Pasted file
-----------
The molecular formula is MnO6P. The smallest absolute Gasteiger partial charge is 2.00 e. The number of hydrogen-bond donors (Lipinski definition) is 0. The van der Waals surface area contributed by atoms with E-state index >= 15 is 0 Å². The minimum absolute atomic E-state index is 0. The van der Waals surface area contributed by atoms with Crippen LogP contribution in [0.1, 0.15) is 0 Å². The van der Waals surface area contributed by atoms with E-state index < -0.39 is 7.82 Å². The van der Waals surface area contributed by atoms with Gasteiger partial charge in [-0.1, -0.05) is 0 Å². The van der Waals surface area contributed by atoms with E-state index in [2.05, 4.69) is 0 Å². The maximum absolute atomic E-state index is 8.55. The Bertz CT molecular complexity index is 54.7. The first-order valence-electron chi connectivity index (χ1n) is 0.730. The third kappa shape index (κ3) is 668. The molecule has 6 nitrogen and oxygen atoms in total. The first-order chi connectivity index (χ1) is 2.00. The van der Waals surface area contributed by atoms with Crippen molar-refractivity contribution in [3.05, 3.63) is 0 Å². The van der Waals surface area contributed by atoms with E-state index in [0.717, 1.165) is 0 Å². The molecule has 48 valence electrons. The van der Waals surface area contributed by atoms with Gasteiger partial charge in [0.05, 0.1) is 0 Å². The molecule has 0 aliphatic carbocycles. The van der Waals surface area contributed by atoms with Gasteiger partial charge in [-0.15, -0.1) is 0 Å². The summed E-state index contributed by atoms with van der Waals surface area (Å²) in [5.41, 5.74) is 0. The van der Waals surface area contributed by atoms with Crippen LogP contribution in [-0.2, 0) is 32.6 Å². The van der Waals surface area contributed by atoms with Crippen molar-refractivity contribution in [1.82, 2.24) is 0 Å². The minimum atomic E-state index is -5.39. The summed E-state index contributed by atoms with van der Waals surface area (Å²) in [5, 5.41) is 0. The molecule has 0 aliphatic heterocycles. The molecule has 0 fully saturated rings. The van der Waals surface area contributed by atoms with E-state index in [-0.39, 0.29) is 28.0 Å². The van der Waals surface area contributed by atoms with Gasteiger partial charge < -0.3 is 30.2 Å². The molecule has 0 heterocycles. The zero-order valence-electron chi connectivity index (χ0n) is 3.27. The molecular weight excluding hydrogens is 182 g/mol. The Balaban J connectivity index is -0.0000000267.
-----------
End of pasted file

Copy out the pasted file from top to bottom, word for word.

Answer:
The molecular formula is MnO6P. The smallest absolute Gasteiger partial charge is 2.00 e. The number of hydrogen-bond donors (Lipinski definition) is 0. The van der Waals surface area contributed by atoms with E-state index >= 15 is 0 Å². The minimum absolute atomic E-state index is 0. The van der Waals surface area contributed by atoms with Crippen LogP contribution in [0.1, 0.15) is 0 Å². The van der Waals surface area contributed by atoms with E-state index < -0.39 is 7.82 Å². The van der Waals surface area contributed by atoms with Gasteiger partial charge in [-0.1, -0.05) is 0 Å². The van der Waals surface area contributed by atoms with E-state index in [2.05, 4.69) is 0 Å². The maximum absolute atomic E-state index is 8.55. The Bertz CT molecular complexity index is 54.7. The first-order valence-electron chi connectivity index (χ1n) is 0.730. The third kappa shape index (κ3) is 668. The molecule has 6 nitrogen and oxygen atoms in total. The first-order chi connectivity index (χ1) is 2.00. The van der Waals surface area contributed by atoms with Crippen molar-refractivity contribution in [3.05, 3.63) is 0 Å². The van der Waals surface area contributed by atoms with E-state index in [0.717, 1.165) is 0 Å². The molecule has 48 valence electrons. The van der Waals surface area contributed by atoms with Gasteiger partial charge in [0.05, 0.1) is 0 Å². The molecule has 0 aliphatic carbocycles. The van der Waals surface area contributed by atoms with Gasteiger partial charge in [-0.15, -0.1) is 0 Å². The summed E-state index contributed by atoms with van der Waals surface area (Å²) in [5.41, 5.74) is 0. The van der Waals surface area contributed by atoms with Crippen LogP contribution in [-0.2, 0) is 32.6 Å². The van der Waals surface area contributed by atoms with Crippen molar-refractivity contribution in [1.82, 2.24) is 0 Å². The minimum atomic E-state index is -5.39. The summed E-state index contributed by atoms with van der Waals surface area (Å²) in [5, 5.41) is 0. The molecule has 0 aliphatic heterocycles. The molecule has 0 fully saturated rings. The van der Waals surface area contributed by atoms with E-state index in [-0.39, 0.29) is 28.0 Å². The van der Waals surface area contributed by atoms with Gasteiger partial charge < -0.3 is 30.2 Å². The molecule has 0 heterocycles. The zero-order valence-electron chi connectivity index (χ0n) is 3.27. The molecular weight excluding hydrogens is 182 g/mol. The Balaban J connectivity index is -0.0000000267.